It was a little emotional walking into my local grocery store the other day.
I had stayed away until necessity (and hungry cats) got the better of the advice to stay home.
The empty shelves were expected, but the image was nonetheless jarring.
Perhaps if I lived in a region where natural disasters were prevalent, I would be more accustomed to seeing the kind of panic buying we’ve seen in so many cities.
The mood in the store was subdued. The numbers were small and the people who were there (some wearing masks) kept their distance. But whole sections had been stripped bare.
I thought about how a healthcare worker might react, stopping off to buy a few things at the end of a shift.
The coronavirus is bringing out the good, the bad and the ugly of our society.
There is plenty of good to see. It can be found in the dedication by people working collaboratively and aggressively to get a handle on this disease. They’re on the front lines, treating people who may or may not have the virus. They’re in the labs, at the clinics and in front of the cameras, ensuring we have the most current and factual information.
They’re also behind the scenes, helping maintain the intricate workings of our world, staffing daycares, utility stations, newsrooms, fire halls and emergency call centres. They are our neighbours helping neighbours.
They’re even restocking those empty store shelves.
But with the good comes the bad.
These are the people who ignore advice to wash their hands, restrict personal contact and keep a safe distance from others.
They’re also the ones who feel the best defence from this respiratory illness is a garage full of toilet paper.
Hoarding doesn’t help anyone. It is unnecessary, selfish, and promotes fear.
As the Retail Council of B.C. assures us, we are not going to run out of essential supplies, provided the public acts rationally.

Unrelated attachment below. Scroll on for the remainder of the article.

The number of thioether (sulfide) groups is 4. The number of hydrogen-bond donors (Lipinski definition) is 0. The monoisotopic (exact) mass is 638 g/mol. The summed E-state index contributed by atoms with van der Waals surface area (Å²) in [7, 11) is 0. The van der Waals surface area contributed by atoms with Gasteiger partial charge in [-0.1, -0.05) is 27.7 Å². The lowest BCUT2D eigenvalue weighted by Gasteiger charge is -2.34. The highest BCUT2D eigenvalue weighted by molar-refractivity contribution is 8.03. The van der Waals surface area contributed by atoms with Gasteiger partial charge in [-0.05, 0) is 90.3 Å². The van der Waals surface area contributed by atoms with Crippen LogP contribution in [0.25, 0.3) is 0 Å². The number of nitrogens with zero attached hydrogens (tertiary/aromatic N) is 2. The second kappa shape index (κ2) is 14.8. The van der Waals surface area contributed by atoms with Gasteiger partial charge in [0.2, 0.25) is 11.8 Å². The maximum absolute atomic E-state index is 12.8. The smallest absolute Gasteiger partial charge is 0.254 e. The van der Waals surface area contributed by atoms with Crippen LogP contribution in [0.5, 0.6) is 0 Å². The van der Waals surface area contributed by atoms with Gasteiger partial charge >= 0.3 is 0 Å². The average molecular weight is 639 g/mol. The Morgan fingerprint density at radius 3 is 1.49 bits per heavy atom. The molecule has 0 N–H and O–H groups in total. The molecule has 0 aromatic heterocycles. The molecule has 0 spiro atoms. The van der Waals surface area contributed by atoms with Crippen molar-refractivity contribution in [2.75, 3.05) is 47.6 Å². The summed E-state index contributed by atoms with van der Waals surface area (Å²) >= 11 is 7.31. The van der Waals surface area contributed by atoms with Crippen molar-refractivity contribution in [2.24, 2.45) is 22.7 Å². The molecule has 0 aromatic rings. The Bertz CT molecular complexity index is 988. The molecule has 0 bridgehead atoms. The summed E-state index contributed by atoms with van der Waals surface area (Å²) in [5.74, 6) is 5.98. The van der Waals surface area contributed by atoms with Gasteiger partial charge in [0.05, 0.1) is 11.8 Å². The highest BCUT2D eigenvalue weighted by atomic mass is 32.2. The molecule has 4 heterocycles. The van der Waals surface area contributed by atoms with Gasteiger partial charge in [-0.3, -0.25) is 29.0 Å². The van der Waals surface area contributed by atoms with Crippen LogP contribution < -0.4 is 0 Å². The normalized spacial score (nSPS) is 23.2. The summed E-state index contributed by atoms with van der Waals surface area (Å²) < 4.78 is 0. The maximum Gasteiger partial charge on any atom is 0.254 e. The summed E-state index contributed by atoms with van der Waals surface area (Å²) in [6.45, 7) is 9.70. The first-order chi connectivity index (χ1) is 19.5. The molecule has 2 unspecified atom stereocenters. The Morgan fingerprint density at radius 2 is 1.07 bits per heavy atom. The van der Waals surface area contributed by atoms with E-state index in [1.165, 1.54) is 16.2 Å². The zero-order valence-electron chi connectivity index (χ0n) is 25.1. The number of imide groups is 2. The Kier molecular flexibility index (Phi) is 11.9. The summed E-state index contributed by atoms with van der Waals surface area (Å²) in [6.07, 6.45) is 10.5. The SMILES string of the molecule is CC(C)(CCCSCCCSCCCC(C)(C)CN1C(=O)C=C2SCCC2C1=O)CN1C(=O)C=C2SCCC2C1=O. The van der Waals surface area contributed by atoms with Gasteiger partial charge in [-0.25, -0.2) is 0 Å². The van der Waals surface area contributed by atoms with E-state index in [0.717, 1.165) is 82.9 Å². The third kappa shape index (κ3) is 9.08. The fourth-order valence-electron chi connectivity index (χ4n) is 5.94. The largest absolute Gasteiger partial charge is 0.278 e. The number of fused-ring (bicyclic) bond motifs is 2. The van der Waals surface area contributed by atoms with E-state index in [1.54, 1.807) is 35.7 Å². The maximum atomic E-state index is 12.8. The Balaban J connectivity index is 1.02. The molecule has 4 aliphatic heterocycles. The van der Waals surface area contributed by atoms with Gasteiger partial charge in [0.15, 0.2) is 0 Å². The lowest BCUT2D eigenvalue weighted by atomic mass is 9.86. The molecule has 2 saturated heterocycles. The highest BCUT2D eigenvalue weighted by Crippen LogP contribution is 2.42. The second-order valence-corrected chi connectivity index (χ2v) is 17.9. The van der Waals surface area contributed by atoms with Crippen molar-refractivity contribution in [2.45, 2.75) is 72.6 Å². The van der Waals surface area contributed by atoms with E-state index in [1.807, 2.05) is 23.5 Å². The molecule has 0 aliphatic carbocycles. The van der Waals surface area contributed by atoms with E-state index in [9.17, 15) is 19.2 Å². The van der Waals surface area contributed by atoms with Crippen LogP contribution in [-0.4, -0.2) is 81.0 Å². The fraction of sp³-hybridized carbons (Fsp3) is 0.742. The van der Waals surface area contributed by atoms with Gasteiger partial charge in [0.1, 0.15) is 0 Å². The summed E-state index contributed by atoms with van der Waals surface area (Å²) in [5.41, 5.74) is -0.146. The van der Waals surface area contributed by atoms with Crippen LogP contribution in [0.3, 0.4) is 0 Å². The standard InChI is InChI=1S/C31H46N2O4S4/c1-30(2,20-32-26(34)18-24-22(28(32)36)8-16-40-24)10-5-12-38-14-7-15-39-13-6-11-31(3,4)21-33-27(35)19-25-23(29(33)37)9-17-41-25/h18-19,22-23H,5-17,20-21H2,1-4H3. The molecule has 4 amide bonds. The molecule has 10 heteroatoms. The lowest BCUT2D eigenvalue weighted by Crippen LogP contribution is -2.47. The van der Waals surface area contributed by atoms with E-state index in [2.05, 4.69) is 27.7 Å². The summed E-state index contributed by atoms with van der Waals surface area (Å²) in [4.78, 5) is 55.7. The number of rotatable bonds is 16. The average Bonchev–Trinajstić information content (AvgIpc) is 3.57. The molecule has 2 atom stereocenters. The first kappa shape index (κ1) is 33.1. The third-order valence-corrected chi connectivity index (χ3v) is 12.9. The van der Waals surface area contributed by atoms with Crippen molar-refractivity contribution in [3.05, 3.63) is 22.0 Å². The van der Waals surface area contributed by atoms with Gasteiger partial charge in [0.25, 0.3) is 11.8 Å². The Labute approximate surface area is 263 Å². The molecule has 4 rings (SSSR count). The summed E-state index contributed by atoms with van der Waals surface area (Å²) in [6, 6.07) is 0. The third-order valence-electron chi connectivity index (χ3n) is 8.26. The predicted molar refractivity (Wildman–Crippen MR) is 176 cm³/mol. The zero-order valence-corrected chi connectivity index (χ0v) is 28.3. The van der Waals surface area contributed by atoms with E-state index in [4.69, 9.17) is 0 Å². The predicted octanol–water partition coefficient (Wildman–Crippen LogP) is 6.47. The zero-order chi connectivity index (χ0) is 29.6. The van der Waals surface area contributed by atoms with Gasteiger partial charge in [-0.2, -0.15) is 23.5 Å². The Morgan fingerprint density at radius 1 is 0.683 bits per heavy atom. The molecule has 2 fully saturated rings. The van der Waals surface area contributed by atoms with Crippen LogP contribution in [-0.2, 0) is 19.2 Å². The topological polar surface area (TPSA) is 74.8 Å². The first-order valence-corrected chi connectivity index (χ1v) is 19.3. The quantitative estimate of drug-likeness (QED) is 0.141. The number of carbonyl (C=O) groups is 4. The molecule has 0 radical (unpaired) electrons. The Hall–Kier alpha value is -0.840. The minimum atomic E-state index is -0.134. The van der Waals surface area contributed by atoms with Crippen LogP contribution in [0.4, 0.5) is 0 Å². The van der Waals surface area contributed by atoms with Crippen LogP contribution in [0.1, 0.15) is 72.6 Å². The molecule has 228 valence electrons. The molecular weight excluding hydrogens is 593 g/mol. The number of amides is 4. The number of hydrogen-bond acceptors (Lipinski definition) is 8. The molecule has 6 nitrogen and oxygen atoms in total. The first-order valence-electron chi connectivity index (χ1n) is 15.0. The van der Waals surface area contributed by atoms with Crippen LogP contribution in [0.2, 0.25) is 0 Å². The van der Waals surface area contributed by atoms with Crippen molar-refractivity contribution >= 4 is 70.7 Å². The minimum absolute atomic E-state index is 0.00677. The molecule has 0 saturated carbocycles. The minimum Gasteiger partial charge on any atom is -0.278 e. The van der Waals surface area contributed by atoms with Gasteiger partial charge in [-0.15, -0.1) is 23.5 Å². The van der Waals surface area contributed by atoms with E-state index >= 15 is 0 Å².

And then there’s the ugly. It didn’t take long for the ethically challenged to figure out how to capitalize on a fearful public.
Fraudsters are using the pandemic to solicit personal information to separate you from your money. A recent example is a text message, purportedly from the Canadian Red Cross, which offers “free” surgical masks in exchange for a steep delivery fee. (The Red Cross says it is not involved.)
But more ugly still is the fear and misinformation being spread, either on purpose or through ignorance. These include suggestions the disease is no worse than the seasonal flu, or that young people can’t get it. Both notions are dangerously false.
There is ample good information out there, and many credible and talented journalists working to get that information to us.
At both the provincial and federal level, health experts are keeping us informed in a transparent and timely way. It is important we listen to these experts and do what they tell us.
We all have a part to play in this pandemic, however small. (I made a point of thanking the checkout clerk at the grocery store for being there. It wasn’t much, but it brought a smile.)
We need to stay safe, stay calm, and help others if we can.
We truly are all in this together.
Greg Knill is a columnist and former Black Press editor. Email him at firstname.lastname@example.org.